Jabbar al-Maamouri, leader of the Iraqi Popular Mobilization Forces, has told Iraqi media that the Iranian missile strike in Syria earlier this month was aimed in part at liquidating Daesh (ISIS)* leader Abu Bakr al-Baghdadi, and that only his lateness to a meeting of militant commanders saved him from certain death.
"The Iranian shelling against specific pockets of Islamic State east of the Euphrates in Syria using missiles [a] few days ago targeted an important meeting for the so-called Islamic State's war council, to which Abu Bakr al-Baghdadi was on [his] way," al-Maamouri said, according to Iraqi News.
Al-Baghdadi "was about to get killed in the shelling but he survived as he was a few minutes late for the meeting," the Iraqi militia commander added.
The Iranian strikes did succeed in liquidating Ali al-Mashadani, al-Baghdadi's deputy, as well as several other Daesh leaders, according to al-Maamouri.
Iran's Islamic Revolutionary Guard Corps launched six surface-to-surface ballistic missiles at terrorists in Syria on Monday in response to the September 22 terrorist attack on a military parade in the southern Iranian city of Ahvaz which left 25 people dead and dozens more injured.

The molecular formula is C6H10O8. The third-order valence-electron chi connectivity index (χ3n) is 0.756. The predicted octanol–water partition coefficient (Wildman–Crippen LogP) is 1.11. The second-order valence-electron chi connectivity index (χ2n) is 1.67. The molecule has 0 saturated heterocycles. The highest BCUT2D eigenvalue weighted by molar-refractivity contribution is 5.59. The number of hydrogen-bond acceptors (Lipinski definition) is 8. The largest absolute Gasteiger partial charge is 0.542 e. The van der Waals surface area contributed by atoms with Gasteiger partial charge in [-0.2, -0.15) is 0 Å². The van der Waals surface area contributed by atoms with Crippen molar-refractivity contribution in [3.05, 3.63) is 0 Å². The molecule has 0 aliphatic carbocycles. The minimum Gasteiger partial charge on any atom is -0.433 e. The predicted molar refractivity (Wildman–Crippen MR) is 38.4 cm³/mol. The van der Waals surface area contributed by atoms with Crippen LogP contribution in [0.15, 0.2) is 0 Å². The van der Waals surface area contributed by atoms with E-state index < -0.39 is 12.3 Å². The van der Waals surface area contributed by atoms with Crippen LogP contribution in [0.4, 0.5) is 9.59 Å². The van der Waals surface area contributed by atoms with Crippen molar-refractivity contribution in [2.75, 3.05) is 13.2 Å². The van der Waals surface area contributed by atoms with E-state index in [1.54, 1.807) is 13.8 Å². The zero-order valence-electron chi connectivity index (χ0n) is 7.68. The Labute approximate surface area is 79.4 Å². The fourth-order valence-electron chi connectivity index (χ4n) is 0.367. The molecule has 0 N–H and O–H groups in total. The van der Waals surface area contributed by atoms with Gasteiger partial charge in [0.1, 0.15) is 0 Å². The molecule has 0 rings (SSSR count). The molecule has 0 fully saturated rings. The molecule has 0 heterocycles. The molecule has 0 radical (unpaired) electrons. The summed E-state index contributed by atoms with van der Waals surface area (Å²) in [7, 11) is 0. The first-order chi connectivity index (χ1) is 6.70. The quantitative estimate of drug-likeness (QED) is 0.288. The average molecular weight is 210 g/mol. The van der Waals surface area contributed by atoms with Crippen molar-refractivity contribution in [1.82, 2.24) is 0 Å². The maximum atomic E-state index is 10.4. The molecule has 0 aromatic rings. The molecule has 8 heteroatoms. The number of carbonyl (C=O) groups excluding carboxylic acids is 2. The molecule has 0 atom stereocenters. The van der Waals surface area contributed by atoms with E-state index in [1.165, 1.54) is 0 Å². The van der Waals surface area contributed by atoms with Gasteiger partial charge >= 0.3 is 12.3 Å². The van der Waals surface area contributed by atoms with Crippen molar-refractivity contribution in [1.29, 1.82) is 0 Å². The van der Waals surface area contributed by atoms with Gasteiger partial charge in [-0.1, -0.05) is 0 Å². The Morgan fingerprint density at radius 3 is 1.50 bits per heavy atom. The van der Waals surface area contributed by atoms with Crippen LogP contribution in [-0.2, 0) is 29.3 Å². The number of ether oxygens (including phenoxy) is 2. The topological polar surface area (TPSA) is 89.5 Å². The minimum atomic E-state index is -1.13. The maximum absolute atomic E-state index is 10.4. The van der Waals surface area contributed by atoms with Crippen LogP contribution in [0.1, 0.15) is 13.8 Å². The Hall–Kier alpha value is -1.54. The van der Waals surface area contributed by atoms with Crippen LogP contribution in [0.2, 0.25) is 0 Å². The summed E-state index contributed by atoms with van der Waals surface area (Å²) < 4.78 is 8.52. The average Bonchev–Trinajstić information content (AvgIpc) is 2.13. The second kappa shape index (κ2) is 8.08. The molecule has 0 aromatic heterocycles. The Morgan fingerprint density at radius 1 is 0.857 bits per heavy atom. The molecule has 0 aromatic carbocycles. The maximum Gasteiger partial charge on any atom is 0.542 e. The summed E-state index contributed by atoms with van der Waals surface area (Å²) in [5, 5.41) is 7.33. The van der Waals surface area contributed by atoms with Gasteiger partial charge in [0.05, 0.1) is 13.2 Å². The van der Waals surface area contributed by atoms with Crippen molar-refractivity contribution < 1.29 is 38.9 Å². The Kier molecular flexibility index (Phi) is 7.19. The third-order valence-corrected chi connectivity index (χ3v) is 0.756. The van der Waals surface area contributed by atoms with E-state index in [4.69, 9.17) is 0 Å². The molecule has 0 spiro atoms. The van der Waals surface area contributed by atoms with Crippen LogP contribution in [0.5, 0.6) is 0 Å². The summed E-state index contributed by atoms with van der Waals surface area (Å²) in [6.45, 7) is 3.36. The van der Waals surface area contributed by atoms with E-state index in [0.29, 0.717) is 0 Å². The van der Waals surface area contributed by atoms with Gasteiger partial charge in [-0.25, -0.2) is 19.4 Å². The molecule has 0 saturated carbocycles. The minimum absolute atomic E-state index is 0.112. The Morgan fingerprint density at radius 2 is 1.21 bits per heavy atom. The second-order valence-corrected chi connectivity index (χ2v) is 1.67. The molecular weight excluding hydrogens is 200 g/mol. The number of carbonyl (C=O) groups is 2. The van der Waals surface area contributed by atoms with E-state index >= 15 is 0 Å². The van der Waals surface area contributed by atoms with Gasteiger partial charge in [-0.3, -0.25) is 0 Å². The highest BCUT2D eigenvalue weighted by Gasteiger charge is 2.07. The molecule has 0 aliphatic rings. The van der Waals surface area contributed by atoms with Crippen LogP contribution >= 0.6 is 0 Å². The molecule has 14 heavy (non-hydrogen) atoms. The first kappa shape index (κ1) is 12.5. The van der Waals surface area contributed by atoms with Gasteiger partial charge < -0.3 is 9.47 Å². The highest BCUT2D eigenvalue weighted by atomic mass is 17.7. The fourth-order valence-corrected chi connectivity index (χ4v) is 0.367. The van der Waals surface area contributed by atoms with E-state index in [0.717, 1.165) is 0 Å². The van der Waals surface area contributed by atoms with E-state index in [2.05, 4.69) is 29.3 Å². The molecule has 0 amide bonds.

Iran had earlier fired six missiles at a terrorist hideout in Deir ez-Zor province, eliminating 65 Daesh terrorists, including several high-ranking intelligence commanders, in response to a pair of terrorist attacks in the Iranian capital of Tehran earlier this year.
Al-Baghdadi reportedly released an audio message to his followers in August, calling on supporters to "persevere" in the jihad against the terrorist group's enemies after nearly a year of silence. The terrorist group's territorial holdings have dwindled since late 2015 amid efforts by Damascus, Baghdad and their respective allies to destroy its so-called caliphate.
*A terrorist group outlawed in Russia and many other countries.